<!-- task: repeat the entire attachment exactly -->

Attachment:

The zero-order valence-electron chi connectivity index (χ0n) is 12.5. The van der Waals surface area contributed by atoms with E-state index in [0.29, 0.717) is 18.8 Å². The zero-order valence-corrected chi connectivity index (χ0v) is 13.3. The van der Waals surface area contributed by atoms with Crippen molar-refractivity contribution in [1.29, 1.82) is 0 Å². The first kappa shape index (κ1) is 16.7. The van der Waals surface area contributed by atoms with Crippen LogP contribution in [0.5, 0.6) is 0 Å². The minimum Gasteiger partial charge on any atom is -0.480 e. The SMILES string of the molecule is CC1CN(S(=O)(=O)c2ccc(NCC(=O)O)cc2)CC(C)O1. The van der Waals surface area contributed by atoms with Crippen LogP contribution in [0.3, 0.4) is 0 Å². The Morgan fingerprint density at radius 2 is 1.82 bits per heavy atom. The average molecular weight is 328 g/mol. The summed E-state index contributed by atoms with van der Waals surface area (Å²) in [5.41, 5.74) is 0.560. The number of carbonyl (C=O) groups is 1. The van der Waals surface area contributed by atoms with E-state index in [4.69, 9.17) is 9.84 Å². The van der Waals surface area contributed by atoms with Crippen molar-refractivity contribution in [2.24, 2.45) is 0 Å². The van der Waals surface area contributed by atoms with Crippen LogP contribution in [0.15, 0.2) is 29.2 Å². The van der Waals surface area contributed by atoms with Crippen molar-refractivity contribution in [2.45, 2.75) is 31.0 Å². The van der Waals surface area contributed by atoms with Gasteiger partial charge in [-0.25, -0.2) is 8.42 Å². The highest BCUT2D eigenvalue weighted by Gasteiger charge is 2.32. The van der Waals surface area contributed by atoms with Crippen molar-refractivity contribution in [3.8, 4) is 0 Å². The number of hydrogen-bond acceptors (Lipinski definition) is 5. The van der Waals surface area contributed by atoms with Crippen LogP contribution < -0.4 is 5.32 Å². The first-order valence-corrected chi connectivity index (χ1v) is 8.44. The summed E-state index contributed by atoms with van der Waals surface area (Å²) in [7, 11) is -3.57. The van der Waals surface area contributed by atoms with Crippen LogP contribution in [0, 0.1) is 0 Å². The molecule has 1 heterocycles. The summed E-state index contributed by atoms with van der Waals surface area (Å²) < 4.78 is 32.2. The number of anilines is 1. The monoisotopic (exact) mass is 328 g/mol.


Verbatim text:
The zero-order valence-electron chi connectivity index (χ0n) is 12.5. The van der Waals surface area contributed by atoms with E-state index in [0.29, 0.717) is 18.8 Å². The zero-order valence-corrected chi connectivity index (χ0v) is 13.3. The van der Waals surface area contributed by atoms with Crippen molar-refractivity contribution in [1.29, 1.82) is 0 Å². The first kappa shape index (κ1) is 16.7. The van der Waals surface area contributed by atoms with Crippen LogP contribution in [0.5, 0.6) is 0 Å². The minimum Gasteiger partial charge on any atom is -0.480 e. The SMILES string of the molecule is CC1CN(S(=O)(=O)c2ccc(NCC(=O)O)cc2)CC(C)O1. The van der Waals surface area contributed by atoms with Crippen LogP contribution in [0.3, 0.4) is 0 Å². The Morgan fingerprint density at radius 2 is 1.82 bits per heavy atom. The average molecular weight is 328 g/mol. The summed E-state index contributed by atoms with van der Waals surface area (Å²) in [5.41, 5.74) is 0.560. The number of carbonyl (C=O) groups is 1. The van der Waals surface area contributed by atoms with E-state index in [4.69, 9.17) is 9.84 Å². The van der Waals surface area contributed by atoms with Crippen molar-refractivity contribution in [2.24, 2.45) is 0 Å². The van der Waals surface area contributed by atoms with Crippen LogP contribution in [0.15, 0.2) is 29.2 Å². The van der Waals surface area contributed by atoms with Crippen molar-refractivity contribution in [2.45, 2.75) is 31.0 Å². The van der Waals surface area contributed by atoms with Gasteiger partial charge in [-0.25, -0.2) is 8.42 Å². The highest BCUT2D eigenvalue weighted by Gasteiger charge is 2.32. The van der Waals surface area contributed by atoms with Crippen molar-refractivity contribution in [3.8, 4) is 0 Å². The number of hydrogen-bond acceptors (Lipinski definition) is 5. The van der Waals surface area contributed by atoms with Crippen LogP contribution < -0.4 is 5.32 Å². The first-order valence-corrected chi connectivity index (χ1v) is 8.44. The summed E-state index contributed by atoms with van der Waals surface area (Å²) in [7, 11) is -3.57. The van der Waals surface area contributed by atoms with Crippen LogP contribution in [0, 0.1) is 0 Å². The molecule has 1 heterocycles. The summed E-state index contributed by atoms with van der Waals surface area (Å²) < 4.78 is 32.2. The number of anilines is 1. The monoisotopic (exact) mass is 328 g/mol.